I’m having a peaceful evening in my hotel in Dubai. The Al Manzil, built in a pleasant faux-Arab style, is close to the kilometer-high (give or take) Burj Khalifa, and right across the road from the entrance to the very new Old Town (it opened three years ago,) a lovely contraption of high-end Arabic architecture, fountains, shops, five star hotels and restaurants. (More…)
Last winter, I drove from Berlin to London. Waiting in Calais to take the Channel Tunnel train to the UK, I took a dozen pictures of asylum seeker-related graffiti. My own family was displaced internally, within France, during WWII, so I connected with the graffiti a little more personally than usual. “Droits humains?” (Human rights?) Downtown, November 25th.
This poster is currently plastered on roadside rest areas throughout the state of Texas, which is big enough to enclose a good deal of Europe and therefore an object of dread for many long-distance drivers. (More…)
Arriving in Tbilisi, Georgia, is a refreshing jolt for the senses. The boorish border guards typical of former Soviet republics suspiciously leafing through your passport (to find a visa it took you weeks to obtain) are replaced by courteous people providing a visa and hassle-free service at the city’s small airport. Driving into town provides another. Along the highway, a wavy ribbon of light-blue glass floats off a flat expanse of manicured grass, brilliantly lit against the dark, moonless night. That, I discovered, is the new Interior Ministry headquarters. (More…)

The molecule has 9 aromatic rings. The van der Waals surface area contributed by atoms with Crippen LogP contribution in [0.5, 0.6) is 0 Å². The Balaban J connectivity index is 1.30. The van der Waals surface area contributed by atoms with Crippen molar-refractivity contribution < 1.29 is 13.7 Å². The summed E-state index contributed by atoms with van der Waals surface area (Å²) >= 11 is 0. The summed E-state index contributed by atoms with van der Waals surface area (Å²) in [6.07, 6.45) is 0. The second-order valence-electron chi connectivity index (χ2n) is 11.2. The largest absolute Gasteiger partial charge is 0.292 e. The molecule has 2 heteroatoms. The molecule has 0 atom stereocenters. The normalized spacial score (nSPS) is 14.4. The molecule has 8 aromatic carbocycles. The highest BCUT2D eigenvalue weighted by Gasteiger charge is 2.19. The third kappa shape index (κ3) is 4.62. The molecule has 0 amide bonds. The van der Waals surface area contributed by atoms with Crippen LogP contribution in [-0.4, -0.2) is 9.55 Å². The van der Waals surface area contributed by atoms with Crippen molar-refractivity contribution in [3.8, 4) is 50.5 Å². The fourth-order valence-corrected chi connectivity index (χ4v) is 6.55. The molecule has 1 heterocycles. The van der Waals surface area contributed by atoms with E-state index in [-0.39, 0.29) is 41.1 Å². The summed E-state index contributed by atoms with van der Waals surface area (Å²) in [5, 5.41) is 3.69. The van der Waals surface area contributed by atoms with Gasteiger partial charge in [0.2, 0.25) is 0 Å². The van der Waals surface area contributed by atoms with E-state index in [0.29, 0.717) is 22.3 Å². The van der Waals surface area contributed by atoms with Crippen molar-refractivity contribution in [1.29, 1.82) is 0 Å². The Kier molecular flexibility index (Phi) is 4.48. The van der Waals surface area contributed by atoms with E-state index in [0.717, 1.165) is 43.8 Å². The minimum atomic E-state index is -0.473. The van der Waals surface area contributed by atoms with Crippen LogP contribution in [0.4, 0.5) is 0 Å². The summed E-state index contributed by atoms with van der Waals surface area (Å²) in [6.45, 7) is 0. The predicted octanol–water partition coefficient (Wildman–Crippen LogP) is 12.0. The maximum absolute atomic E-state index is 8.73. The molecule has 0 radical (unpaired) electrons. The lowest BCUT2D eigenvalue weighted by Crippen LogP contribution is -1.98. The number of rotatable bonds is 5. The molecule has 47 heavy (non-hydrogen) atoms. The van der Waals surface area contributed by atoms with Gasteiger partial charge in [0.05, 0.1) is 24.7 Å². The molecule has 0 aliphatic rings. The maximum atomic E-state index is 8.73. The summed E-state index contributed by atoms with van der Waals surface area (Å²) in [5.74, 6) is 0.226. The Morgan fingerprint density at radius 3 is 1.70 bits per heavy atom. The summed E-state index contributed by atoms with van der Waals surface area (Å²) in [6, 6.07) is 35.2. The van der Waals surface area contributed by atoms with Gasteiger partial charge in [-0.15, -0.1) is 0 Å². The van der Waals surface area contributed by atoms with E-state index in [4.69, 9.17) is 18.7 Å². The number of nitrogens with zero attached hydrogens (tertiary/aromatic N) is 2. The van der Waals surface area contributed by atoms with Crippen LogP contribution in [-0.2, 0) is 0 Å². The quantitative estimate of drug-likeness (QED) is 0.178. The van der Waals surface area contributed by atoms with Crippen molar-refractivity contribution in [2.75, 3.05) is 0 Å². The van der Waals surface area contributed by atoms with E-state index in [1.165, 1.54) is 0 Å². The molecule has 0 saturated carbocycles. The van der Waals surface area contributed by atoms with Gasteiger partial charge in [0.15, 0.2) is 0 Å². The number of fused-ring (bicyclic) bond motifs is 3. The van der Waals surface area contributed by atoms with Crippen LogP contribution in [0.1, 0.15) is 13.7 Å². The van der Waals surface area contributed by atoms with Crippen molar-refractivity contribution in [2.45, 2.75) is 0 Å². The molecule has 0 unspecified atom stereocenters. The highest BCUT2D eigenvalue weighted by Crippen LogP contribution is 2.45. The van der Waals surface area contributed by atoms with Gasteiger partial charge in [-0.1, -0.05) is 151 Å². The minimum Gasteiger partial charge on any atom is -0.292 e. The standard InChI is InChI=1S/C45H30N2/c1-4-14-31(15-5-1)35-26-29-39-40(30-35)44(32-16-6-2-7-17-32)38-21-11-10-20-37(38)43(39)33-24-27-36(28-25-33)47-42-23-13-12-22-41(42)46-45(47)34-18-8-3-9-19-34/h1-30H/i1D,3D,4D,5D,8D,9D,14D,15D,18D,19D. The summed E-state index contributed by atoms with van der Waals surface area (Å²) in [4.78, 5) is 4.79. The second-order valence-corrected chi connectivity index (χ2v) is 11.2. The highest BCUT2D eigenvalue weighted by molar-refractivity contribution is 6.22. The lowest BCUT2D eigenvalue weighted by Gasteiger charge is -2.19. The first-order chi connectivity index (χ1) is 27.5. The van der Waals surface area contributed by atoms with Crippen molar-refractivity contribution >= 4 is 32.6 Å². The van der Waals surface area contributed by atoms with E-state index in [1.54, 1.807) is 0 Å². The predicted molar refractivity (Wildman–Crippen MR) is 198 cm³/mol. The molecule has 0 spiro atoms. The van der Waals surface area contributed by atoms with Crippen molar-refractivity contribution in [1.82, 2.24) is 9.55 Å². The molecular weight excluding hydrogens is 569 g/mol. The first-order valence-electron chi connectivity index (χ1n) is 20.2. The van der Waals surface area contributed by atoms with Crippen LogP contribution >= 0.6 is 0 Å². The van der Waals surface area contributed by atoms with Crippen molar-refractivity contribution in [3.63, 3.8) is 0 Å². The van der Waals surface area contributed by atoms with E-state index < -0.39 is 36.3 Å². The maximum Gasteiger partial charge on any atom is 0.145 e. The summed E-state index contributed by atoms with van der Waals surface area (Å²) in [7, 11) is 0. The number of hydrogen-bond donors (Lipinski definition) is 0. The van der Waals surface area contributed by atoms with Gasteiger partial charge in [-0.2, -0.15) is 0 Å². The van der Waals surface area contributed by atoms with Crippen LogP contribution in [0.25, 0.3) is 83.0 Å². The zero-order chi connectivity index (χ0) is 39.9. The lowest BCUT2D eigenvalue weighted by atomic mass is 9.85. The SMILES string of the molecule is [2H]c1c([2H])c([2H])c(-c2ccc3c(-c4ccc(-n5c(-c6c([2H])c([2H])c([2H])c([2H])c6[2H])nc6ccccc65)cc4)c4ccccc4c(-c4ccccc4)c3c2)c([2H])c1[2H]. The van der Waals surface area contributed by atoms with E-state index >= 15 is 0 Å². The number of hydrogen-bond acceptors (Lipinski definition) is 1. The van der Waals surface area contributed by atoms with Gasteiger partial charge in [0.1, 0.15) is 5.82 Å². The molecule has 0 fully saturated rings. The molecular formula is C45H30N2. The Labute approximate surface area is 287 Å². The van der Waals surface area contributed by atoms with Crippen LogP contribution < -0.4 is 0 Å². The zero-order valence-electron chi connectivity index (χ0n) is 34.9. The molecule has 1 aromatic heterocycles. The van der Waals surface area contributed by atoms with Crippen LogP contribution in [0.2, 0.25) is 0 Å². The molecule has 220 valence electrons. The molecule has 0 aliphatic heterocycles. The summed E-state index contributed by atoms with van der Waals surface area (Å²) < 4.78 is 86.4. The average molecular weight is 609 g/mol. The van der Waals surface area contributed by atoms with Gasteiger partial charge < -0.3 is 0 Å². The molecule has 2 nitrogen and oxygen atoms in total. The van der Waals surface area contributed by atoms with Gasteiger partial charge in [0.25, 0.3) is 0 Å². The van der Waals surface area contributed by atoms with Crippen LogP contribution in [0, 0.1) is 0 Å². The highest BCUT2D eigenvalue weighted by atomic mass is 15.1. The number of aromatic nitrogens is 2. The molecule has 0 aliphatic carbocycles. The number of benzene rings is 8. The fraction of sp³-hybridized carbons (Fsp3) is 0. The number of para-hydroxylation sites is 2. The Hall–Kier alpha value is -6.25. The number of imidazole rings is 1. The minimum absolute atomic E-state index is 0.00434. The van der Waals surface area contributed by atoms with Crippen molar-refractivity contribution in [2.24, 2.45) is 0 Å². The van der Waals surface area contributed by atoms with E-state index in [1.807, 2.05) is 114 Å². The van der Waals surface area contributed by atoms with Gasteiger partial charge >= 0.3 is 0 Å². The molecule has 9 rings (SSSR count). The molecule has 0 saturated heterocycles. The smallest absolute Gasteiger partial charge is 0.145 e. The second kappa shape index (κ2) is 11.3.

Steve Reich on my iPod, a glass of Aerosvit Airlines Merlot, and a window seat are all I need. As the Kiev-to-Dubai flight leaves the rolling plains of the Ukraine behind, crossing the Sea of Azov, hugging the northern shores of the Black Sea, headed towards the Caucasus, I’m overwhelmed. The view is breathtaking. (More…)
Considering that the San Francisco Bay Area has one of the world’s densest concentrations of Ph.D.s, it shouldn’t be surprising that retailers appeal to the superior knowledge of the customer base they wish to cultivate. In the end, this approach is no different than marketing medicine for male erectile dysfunction to the men who watch sports on television. (More…)
Odessa, once the Soviet Union’s largest commercial port, was the funkiest place in the Nazi empire. It is said that the occupying Romanian officers would never consider going out without their make-up on, the better to attract the favors of the city’s belles. That reputation lives on, to this day. (More…)
There wasn’t a day that he wasn’t there. If he wasn’t standing at the bottom of the stairs, leading down from our side of Piazzale Loreto, he’d be in the middle of the tunnel, connecting one side of the square to the other. Whether it was hot or it was cold, the same sock hat was always affixed to his head. Upon reflection, I can’t remember when he wasn’t wearing a down jacket, either. (More…)
On Friday night, Jennifer and I went out for dinner. Our destination was an Arab-run Tex Mex place on the other side of Piazzale Loreto, a block from the Egyptian consulate. In the year that we’ve lived here, it has become one of our favorite restaurants, even though it’s not exactly orthodox in its take on the cuisine. Nevertheless, its offered us welcome relief from pasta. (More…)
The imagery is a bit harsh. However, it gets the message across. Driver safety sign, highway A9. November, 2010.